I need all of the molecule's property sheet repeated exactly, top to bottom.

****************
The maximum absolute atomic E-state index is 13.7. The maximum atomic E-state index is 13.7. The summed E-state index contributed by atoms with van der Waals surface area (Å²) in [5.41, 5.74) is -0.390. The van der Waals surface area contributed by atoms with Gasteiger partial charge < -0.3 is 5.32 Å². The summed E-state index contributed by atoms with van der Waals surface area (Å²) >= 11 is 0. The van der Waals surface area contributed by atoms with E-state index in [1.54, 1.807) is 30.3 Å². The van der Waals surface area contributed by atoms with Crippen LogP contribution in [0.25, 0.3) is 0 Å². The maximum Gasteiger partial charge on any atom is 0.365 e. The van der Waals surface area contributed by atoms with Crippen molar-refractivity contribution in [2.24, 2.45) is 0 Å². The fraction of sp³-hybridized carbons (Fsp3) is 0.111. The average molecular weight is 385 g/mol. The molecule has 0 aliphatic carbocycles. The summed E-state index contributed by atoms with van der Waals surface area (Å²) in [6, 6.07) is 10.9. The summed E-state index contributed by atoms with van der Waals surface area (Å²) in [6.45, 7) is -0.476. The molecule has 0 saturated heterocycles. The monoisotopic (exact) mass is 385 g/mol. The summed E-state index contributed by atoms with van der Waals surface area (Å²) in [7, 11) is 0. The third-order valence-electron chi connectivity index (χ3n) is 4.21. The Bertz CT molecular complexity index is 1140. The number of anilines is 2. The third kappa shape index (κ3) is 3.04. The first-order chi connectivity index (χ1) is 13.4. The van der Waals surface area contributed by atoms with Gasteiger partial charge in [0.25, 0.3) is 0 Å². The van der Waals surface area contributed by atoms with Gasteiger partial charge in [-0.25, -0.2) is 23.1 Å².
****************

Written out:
The maximum absolute atomic E-state index is 13.7. The maximum atomic E-state index is 13.7. The summed E-state index contributed by atoms with van der Waals surface area (Å²) in [5.41, 5.74) is -0.390. The van der Waals surface area contributed by atoms with Gasteiger partial charge < -0.3 is 5.32 Å². The summed E-state index contributed by atoms with van der Waals surface area (Å²) >= 11 is 0. The van der Waals surface area contributed by atoms with E-state index in [1.54, 1.807) is 30.3 Å². The van der Waals surface area contributed by atoms with Crippen LogP contribution in [0.25, 0.3) is 0 Å². The maximum Gasteiger partial charge on any atom is 0.365 e. The van der Waals surface area contributed by atoms with Crippen molar-refractivity contribution in [2.24, 2.45) is 0 Å². The fraction of sp³-hybridized carbons (Fsp3) is 0.111. The average molecular weight is 385 g/mol. The molecule has 0 aliphatic carbocycles. The summed E-state index contributed by atoms with van der Waals surface area (Å²) in [6, 6.07) is 10.9. The summed E-state index contributed by atoms with van der Waals surface area (Å²) in [6.45, 7) is -0.476. The molecule has 0 saturated heterocycles. The monoisotopic (exact) mass is 385 g/mol. The summed E-state index contributed by atoms with van der Waals surface area (Å²) in [7, 11) is 0. The third-order valence-electron chi connectivity index (χ3n) is 4.21. The Bertz CT molecular complexity index is 1140. The number of anilines is 2. The third kappa shape index (κ3) is 3.04. The first-order chi connectivity index (χ1) is 13.4. The van der Waals surface area contributed by atoms with Gasteiger partial charge in [0.25, 0.3) is 0 Å². The van der Waals surface area contributed by atoms with Gasteiger partial charge in [-0.25, -0.2) is 23.1 Å².